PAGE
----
Sesame Street and The Muppet Show introduced Jim Henson's Muppets to the world, making Kermit the Frog, Oscar the Grouch, and Big Bird household names. But even as a child in rural Mississippi, listening to the radio and putting on comedy shows for his family, Jim recognized the power of laughter to bring people together. On Sesame Street, Jim's Muppets transformed children's television by making learning fun for kids everywhere. A visionary, Jim always believed that puppets could reach a wider audience. In 1976, he proved it, drawing millions of family viewers to The Muppet Show. With his feature film The Dark Crystal and his Star Wars characters—including Yoda—Jim continued to push the boundaries of what was possible in puppetry until his death in 1990 at the age of 53.
Kathleen Krull, recipient of the Children's Book Guild 2011 Non-fiction Award and many other accolades, once again does what she does so well—illuminating the life of an important figure in history, art, and culture with her informative but approachable writing style.
About Kathleen Krull
What a conversation starter for a classroom or the dinner table: Can you imagine life without TV?
I can't even imagine it, and I'm old. Not that old, but I'll admit to this much: I doubt very much that the Krulls were the first family on their block in Wilmette, Illinois, to get a TV. My mom was pretty sure TV rotted your brain, but once we got one, she did let us watch The Wizard of Oz movie every year and a few other shows. So we had a lot more time for that other thing . . . what is it called . . . oh, right—reading books.
Anyway, going all the way back to 1920—and it's really not that long ago—there was no such thing as TV. My new book is about a supersmart boy named Philo Farnsworth who came up with the idea for inventing one. Yes, a boy—he was only fourteen years old. In between chores on his family's farm in Idaho, Philo played with machines and followed the latest developments in science, such as electricity.
One day he was out plowing the potato fields, he looked behind him at the rows of dirt he was forming, and suddenly his quirky ideas all came together for a television using electricity. Amazing.
It took him several more years to build the first model, with a few explosions along the way, and there's a lot more to tell about his story. But I wanted to frame it by emphasizing just how drastically Philo Farnsworth changed the world. So I start by describing how harsh and lonely it must have been growing up in the American West of the early 1900s. Before Philo.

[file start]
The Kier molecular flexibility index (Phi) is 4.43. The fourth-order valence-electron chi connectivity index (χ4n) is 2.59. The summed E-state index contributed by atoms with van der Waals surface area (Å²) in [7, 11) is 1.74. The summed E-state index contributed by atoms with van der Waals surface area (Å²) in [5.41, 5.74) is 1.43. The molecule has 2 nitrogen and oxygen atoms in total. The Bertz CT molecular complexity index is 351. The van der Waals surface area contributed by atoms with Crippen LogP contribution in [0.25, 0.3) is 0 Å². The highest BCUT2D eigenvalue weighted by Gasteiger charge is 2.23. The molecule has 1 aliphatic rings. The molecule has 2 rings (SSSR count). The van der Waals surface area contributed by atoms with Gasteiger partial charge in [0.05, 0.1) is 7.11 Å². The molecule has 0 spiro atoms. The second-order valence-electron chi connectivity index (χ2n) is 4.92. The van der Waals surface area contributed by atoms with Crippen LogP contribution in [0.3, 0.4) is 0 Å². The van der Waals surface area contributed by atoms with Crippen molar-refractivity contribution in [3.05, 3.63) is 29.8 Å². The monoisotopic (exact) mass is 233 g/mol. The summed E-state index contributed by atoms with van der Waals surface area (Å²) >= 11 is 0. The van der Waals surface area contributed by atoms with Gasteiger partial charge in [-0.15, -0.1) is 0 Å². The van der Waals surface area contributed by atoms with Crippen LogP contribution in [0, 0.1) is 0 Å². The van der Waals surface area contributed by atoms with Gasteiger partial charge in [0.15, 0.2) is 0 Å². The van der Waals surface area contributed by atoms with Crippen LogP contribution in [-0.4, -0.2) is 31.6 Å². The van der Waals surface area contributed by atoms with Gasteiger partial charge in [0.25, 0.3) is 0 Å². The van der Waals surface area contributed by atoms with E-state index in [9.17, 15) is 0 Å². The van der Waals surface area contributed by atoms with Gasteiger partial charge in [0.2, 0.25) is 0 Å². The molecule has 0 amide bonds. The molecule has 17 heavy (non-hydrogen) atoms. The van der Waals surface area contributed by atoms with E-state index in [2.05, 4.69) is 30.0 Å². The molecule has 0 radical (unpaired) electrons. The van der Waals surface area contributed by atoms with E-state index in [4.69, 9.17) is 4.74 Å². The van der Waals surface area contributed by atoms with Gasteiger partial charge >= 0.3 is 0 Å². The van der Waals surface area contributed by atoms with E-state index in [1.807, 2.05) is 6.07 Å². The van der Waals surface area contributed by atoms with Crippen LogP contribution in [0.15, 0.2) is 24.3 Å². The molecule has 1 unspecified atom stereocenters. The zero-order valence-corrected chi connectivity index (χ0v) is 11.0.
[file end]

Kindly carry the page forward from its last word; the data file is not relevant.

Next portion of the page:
One of the many things I liked about him was that he genuinely wanted to help humanity, bring people closer together, maybe even bring about world peace, and he thought his machine was the way to do it.
What do you think—has TV helped or hurt humanity, and in what ways? As for me, there are some shows I believe to be the end of civilization as we know it. There are certain other shows I couldn't live without.
But I still think books are more important than TV. I say turn off the TV and read, read, read. My motto is "There's no such thing as reading too much."
Let the debate begin. . . .
Kathleen Krull is well known for her innovative approach to biographies for young readers. Her books include The Road to Oz: Twists, Turns, Bumps, and Triumphs in the Life of L. Frank Baum; The Boy on Fairfield Street: How Ted Geisel Grew Up to Become Dr. Seuss, the Lives of . . . series of collective biographies, the Giants of Science series; and more as featured at www.kathleenkrull.com. Kathleen lives in San Diego, with her husband, children's book illustrator Paul Brewer.
About Steve Johnson
Steve Johnson lives in Minneapolis, MN.
About Lou Fancher
Steve Johnson and Lou Fancher have collaborated on many award-winning and bestselling picture books, including Amazing Peace by Maya Angelou. Steve and Lou live in Moraga, California, with their son, Nicholas. Visit their website at www.johnsonandfancher.com